NOTE: Sections blacked out are noted by X's, with number of lines where applicable.




Form No. 1
Honolulu, T. H.
(Alien Enemy Control)
SYNOPSIS OF FACTS: JOHN YOSHIYE MIKAMI, an alien Japanese, born 3/16/95, in the Chiba Prefecture, Japan, entered the United States at the port of Honolulu on 5/7/10, and never returned to Japan. He admits he had been driving the Japanese consular staff at Honolulu as a taxi driver for six years and as a temporary chauffeur from July to November, 1941. When hired by the Consulate, he made numerous trips to the vicinity of Pearl Harbor and other strategic points, taking there XXX-3 lines-XXX. Internee Hearing Board recommended internment, 1/21/42, and the Military Governor, on 2/17/42, ordered MIKAMI interned for the duration of the war.
Details: The case entitled "JAPANESE ACTIVITIES, Honolulu, T. H.; CONFILE - ESPIONAGE-J," Honolulu file #65-414, reflects the results of investigation conducted with reference to the staff of the Japanese Consulate General at Honolulu and persons associated with them. The activities of JOHN YOSHIYE MIKAMI set forth hereinafter are abstracted from that file.

The files of the Immigration & Naturalization Service at Honolulu, T. H. reflect that YOSHIYE MIKAMI, age 15 years and 2 months, [continued below]
(signed) R. L. Shiraishi?

5 Bureau
1 ONI, Honolulu
1 G-2, Honolulu
2 Honolulu
SEP 19 1942
OCT 12 1960
N 98

entered the United States at the port of Honolulu on May 7, 1910, ex  the SS "MONGOLIA." A Board of Special Inquiry held May 13, 1910, reflects that he came to Hawaii to do farm work, which was his occupation in Japan, and further, that he desired to join his father, EITARO MIKAMI, age 48, at Waialua, Oahu. He indicated that he planned to stay in the United States for four years. His mother's name was given as MOTO MIKAMI, who was described as a resident of Chiba-ken, Japan, where he had also one sister and one brother. It was ascertained that he lives at 33 Peleula Lane, Honolulu, with his wife, and is the proprietor of the Royal Taxi Stand at 6 South Union Street, Honolulu. He shares this stand with two taxi drivers who do business as the Iroha Taxi Stand, but is not in partnership with them. These are XXXXX, an alien, and XXXXX, a citizen.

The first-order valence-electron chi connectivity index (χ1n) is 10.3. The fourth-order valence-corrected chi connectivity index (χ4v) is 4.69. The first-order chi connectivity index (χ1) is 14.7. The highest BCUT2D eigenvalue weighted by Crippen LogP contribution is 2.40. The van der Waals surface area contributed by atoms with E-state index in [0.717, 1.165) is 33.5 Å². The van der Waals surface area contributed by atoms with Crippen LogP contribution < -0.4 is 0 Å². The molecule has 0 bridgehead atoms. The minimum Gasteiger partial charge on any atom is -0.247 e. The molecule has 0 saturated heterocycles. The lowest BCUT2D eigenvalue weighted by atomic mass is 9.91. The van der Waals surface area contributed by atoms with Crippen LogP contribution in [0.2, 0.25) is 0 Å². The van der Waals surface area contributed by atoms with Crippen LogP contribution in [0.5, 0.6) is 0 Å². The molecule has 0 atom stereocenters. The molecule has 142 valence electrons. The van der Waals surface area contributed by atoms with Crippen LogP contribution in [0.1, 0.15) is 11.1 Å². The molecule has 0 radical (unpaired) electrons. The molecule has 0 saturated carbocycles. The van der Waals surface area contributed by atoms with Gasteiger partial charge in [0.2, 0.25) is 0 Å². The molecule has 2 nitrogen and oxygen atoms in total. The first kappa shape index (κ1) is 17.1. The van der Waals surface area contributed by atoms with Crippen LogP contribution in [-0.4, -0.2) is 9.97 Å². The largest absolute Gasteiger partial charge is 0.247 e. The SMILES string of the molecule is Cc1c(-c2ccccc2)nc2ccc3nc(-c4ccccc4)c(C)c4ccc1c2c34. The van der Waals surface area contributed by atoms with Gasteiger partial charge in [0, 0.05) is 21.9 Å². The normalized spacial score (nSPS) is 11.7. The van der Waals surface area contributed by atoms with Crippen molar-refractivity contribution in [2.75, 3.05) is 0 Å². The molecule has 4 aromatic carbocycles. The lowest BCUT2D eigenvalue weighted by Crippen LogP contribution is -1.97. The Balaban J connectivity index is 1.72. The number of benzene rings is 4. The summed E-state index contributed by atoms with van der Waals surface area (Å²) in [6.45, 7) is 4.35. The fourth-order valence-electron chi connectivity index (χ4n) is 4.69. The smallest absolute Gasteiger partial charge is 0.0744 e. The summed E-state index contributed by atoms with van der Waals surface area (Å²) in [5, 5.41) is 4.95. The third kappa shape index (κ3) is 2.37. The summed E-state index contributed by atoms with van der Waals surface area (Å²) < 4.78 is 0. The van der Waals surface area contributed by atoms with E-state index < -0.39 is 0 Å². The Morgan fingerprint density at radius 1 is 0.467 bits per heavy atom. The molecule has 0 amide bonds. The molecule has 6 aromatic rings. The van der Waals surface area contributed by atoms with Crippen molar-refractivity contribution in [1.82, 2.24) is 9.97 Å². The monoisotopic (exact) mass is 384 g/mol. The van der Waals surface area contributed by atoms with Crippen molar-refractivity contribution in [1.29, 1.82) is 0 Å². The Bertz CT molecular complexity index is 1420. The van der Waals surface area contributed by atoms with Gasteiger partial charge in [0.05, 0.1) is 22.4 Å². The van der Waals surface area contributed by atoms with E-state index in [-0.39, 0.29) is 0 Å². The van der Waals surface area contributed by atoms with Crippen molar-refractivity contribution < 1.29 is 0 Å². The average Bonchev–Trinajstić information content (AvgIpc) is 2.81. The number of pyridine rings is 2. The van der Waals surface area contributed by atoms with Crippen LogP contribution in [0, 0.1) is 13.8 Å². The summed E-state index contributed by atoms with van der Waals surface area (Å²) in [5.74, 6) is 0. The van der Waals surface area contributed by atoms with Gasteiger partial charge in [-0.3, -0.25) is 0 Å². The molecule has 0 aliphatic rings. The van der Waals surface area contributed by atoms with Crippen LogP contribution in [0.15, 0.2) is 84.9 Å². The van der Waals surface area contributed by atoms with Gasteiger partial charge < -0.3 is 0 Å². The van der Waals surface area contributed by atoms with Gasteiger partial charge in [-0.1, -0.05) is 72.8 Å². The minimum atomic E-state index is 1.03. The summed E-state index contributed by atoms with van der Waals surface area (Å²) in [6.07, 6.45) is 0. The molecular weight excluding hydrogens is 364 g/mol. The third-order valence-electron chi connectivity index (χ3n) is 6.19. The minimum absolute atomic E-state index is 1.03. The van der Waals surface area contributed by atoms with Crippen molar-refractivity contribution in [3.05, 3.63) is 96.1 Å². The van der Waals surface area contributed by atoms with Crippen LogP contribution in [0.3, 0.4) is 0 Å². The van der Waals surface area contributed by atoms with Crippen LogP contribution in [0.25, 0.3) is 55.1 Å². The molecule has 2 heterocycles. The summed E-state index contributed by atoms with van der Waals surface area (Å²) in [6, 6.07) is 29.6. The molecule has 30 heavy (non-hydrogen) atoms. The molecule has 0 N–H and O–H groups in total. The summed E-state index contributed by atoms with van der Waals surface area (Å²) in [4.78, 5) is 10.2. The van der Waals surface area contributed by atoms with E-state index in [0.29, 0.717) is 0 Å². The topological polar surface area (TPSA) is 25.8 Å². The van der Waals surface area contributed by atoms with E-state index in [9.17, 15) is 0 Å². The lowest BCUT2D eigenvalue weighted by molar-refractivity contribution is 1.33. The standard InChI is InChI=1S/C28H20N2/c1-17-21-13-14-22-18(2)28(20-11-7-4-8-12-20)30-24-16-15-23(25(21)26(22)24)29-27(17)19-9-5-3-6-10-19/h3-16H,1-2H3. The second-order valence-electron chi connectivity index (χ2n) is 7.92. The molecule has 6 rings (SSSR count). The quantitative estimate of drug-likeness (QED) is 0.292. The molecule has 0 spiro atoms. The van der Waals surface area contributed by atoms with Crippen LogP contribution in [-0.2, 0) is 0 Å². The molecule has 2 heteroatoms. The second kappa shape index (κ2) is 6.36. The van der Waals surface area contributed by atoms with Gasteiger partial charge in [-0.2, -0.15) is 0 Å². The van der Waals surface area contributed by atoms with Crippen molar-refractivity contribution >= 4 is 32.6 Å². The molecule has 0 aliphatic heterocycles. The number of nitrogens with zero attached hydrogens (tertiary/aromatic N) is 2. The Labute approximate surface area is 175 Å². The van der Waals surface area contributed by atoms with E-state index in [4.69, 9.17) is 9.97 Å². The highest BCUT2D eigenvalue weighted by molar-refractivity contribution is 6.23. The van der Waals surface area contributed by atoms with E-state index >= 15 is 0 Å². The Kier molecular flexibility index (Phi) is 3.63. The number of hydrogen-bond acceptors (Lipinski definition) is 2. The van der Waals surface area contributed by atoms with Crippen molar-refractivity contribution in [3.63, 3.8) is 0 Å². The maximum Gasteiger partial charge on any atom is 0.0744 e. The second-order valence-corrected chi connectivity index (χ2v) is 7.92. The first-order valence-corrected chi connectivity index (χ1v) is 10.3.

The file entitled ""JAPANESE ACTIVITIES, Honolulu, T. H." reflected that JOHN MIKAMI was frequently employed by the staff of the Japanese Consul General at Honolulu as a taxi driver and subsequently as a temporary chauffeur. It was also developed that XXXXX, one of the Secretaries of the Consulate, whose work was apparently outside of the Consulate, used MIKAMI almost exclusively in visiting the vicinity of Pearl Harbor and other areas of strategic military interest.

JOHN YOSHIYE MIKAMI was interviewed on January 6, 1942, by Captain XXXXX, Military Intelligence Division, Lieutenant XXXXX, Office of Naval Intelligence, and the writer. At this time he indicated that he was born in Chiba Prefecture of Japan on March 16, 1895. He attended the grammar school in that prefecture for six years, and departed for Honolulu, arriving in April of 1910, on board the SS "MONGOLIA." He claimed that he had not since returned to Japan or visited any other country. While in Japan he denied having any employment except that as a student. Following his arrival in the Hawaiian Islands, he obtained a job at the Waialua Plantation, Oahu, where his father was employed as a laborer. He subsequently worked as a yard man, and attended St. Mary's School for three years at Honolulu. He states that for the past 25 years he has been driving a taxicab. During this period he states that he always drove his own cab, and was not employed by others.

He denied any military or naval service either in the United States' or Japanese or other armies. He also denied belonging to any organizations and indicated that he was baptized as JOHN MIKAMI at an Episcopal Church, St. Mary's Mission, by a Rev. FUKAO.